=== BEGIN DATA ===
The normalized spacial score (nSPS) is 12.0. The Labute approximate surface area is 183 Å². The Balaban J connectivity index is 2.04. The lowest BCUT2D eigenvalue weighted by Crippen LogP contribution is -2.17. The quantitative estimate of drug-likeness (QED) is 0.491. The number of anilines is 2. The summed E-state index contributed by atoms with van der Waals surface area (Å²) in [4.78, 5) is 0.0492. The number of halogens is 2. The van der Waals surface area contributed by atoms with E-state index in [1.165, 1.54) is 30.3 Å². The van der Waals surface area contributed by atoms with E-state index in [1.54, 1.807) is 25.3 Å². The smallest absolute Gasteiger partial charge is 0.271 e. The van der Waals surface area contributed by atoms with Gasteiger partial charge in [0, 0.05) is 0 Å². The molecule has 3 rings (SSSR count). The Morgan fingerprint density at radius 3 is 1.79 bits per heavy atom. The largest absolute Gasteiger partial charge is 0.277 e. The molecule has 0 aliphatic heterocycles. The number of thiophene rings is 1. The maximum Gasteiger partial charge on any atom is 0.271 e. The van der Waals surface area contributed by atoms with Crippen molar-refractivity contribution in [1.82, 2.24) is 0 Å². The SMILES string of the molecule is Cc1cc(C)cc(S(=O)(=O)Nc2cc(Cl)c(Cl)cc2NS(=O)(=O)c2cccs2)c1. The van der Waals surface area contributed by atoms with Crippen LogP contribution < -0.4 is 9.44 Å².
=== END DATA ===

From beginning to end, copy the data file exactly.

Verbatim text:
The normalized spacial score (nSPS) is 12.0. The Labute approximate surface area is 183 Å². The Balaban J connectivity index is 2.04. The lowest BCUT2D eigenvalue weighted by Crippen LogP contribution is -2.17. The quantitative estimate of drug-likeness (QED) is 0.491. The number of anilines is 2. The summed E-state index contributed by atoms with van der Waals surface area (Å²) in [4.78, 5) is 0.0492. The number of halogens is 2. The van der Waals surface area contributed by atoms with E-state index in [1.165, 1.54) is 30.3 Å². The van der Waals surface area contributed by atoms with E-state index in [1.54, 1.807) is 25.3 Å². The smallest absolute Gasteiger partial charge is 0.271 e. The van der Waals surface area contributed by atoms with Gasteiger partial charge in [0, 0.05) is 0 Å². The molecule has 3 rings (SSSR count). The Morgan fingerprint density at radius 3 is 1.79 bits per heavy atom. The largest absolute Gasteiger partial charge is 0.277 e. The molecule has 0 aliphatic heterocycles. The number of thiophene rings is 1. The maximum Gasteiger partial charge on any atom is 0.271 e. The van der Waals surface area contributed by atoms with Crippen molar-refractivity contribution in [1.82, 2.24) is 0 Å². The SMILES string of the molecule is Cc1cc(C)cc(S(=O)(=O)Nc2cc(Cl)c(Cl)cc2NS(=O)(=O)c2cccs2)c1. The van der Waals surface area contributed by atoms with Crippen LogP contribution < -0.4 is 9.44 Å².